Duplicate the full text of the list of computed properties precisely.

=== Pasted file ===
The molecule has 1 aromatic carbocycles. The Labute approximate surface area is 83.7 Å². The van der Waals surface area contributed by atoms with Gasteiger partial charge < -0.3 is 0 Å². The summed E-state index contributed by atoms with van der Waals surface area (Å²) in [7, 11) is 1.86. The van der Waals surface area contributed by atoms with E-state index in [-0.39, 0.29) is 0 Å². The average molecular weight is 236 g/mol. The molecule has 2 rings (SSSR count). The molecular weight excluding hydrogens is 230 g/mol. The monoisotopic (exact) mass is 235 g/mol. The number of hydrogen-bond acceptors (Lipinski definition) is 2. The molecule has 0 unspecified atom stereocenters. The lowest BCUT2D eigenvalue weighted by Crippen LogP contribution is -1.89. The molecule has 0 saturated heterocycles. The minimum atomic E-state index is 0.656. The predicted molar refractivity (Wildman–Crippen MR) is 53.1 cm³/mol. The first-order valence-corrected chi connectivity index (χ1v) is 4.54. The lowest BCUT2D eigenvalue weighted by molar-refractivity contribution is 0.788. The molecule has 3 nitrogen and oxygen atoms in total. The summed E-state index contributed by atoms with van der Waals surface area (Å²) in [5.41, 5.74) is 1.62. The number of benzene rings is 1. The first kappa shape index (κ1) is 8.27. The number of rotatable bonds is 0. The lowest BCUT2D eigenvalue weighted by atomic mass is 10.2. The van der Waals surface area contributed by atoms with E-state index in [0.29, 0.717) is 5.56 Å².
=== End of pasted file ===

The molecule has 1 aromatic carbocycles. The Labute approximate surface area is 83.7 Å². The van der Waals surface area contributed by atoms with Gasteiger partial charge < -0.3 is 0 Å². The summed E-state index contributed by atoms with van der Waals surface area (Å²) in [7, 11) is 1.86. The van der Waals surface area contributed by atoms with E-state index in [-0.39, 0.29) is 0 Å². The average molecular weight is 236 g/mol. The molecule has 2 rings (SSSR count). The molecular weight excluding hydrogens is 230 g/mol. The monoisotopic (exact) mass is 235 g/mol. The number of hydrogen-bond acceptors (Lipinski definition) is 2. The molecule has 0 unspecified atom stereocenters. The lowest BCUT2D eigenvalue weighted by Crippen LogP contribution is -1.89. The molecule has 0 saturated heterocycles. The minimum atomic E-state index is 0.656. The predicted molar refractivity (Wildman–Crippen MR) is 53.1 cm³/mol. The first-order valence-corrected chi connectivity index (χ1v) is 4.54. The lowest BCUT2D eigenvalue weighted by molar-refractivity contribution is 0.788. The molecule has 3 nitrogen and oxygen atoms in total. The summed E-state index contributed by atoms with van der Waals surface area (Å²) in [5.41, 5.74) is 1.62. The number of benzene rings is 1. The first kappa shape index (κ1) is 8.27. The number of rotatable bonds is 0. The lowest BCUT2D eigenvalue weighted by atomic mass is 10.2. The van der Waals surface area contributed by atoms with E-state index in [0.29, 0.717) is 5.56 Å².